Currency Rates Report
Period : 1st Jan 2020– 12th Aug 2022
Date : 13th Aug 2022
Researcher : Esther Low
Source : Currency Exchange https://www.investing.com/currencies/
The USD has strengthened rapidly against the Ringgit since the beginning of April 22 due to rising US treasury yields and shaky global risk sentiments arising from global inflation, slowdown in China’s economy, and geopolitical tensions between Russia and US as well as China and US. From 2020 to Aug 2022, the USD has appreciated from USD 1 = MYR 4.09 to MYR 4.46 (up by 9%).
The positive side of a stronger USD would be the higher purchasing power of the dollar, buyers in the US may find it an attractive reason to import more products or stocks from other Asian countries and Malaysia. The stronger USD would also help Malaysia push export value for natural gas and petroleum chemicals.
The current traded range for the dollar/ringgit is the 4.44 and 4.46 levels, the last time it the currency traded these ranges was in 2017. The Ringgit however is expected to trade stronger against the USD due to improving inflation data in the US, strong economic fundamentals such as firm domestic demand and elevated commodity prices for Malaysia. However the Ringgit’s performance against the other regional currency remains mixed.
After a momentarily strengthening of the Ringgit in May 22, the Chinese Yuan has been trading relatively flat at MYR0.66 to 1 CNY. Overall though, for the period of Jan 2020 to Aug 22, the Ringgit has weakened against the Yuan by 11.9%. As China is an important trading partner to most of the Asian countries, political and economic disruptions in the country will usually trigger ripple effects for the Asian basket of currencies. The sudden depreciation of the Yuan was due to strict lockdowns in Shanghai at the end of February 22 and the contraction in Chinese factory activity reported in July.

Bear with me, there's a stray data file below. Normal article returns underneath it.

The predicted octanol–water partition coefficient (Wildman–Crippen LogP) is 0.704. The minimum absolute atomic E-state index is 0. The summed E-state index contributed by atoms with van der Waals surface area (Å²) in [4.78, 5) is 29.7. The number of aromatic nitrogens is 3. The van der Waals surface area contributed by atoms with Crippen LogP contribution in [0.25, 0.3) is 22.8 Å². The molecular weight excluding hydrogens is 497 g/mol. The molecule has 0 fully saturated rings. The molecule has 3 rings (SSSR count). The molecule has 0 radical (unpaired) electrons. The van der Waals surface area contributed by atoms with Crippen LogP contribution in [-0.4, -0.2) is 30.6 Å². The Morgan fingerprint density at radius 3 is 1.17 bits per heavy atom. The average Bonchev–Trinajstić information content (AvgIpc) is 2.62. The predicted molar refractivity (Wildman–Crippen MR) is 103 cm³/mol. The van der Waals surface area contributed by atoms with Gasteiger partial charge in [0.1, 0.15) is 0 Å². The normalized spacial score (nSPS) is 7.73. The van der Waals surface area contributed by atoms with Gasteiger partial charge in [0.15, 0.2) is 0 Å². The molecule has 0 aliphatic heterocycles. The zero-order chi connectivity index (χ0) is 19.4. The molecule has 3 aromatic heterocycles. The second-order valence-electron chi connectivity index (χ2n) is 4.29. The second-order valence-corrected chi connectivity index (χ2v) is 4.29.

Meanwhile the Ringgit has overall remained strong against the Thai Baht, however this could likely
change as the Thai Baht has strengthened sharply ahead of the potential hike in interest rates by the
Thai central bank. In the past two weeks (from 26/07 – 11/08) the Thai Baht has strengthened by 4%.
Against its southern neighbor, the Ringgit continued to weaken against the SGD (-4.2%
2022 YTD). The SGD is now trading at an all-time high of 1SGD = MYR 3.2387 as of 12th Aug
22. According to an interview with Sunway University economics professor Yeah Kim Leng,
the SGD has reached new highs due to the country’s monetary policy which manages the
exchange rate and allowing interest rates to adjust freely with international rules. In
contrast to this, Malaysia’s interest rate adjustments are more gradual than international
The weakening of the Ringgit against various key currencies would push export values up
and attract foreign investors to consider investing or acquiring assets here however it
would also mean higher import prices that will burden consumers and importers in the
country. Expensive imports of raw materials and goods will raise production costs, in
addition to that debt servicing burden will increase for importers who needs foreign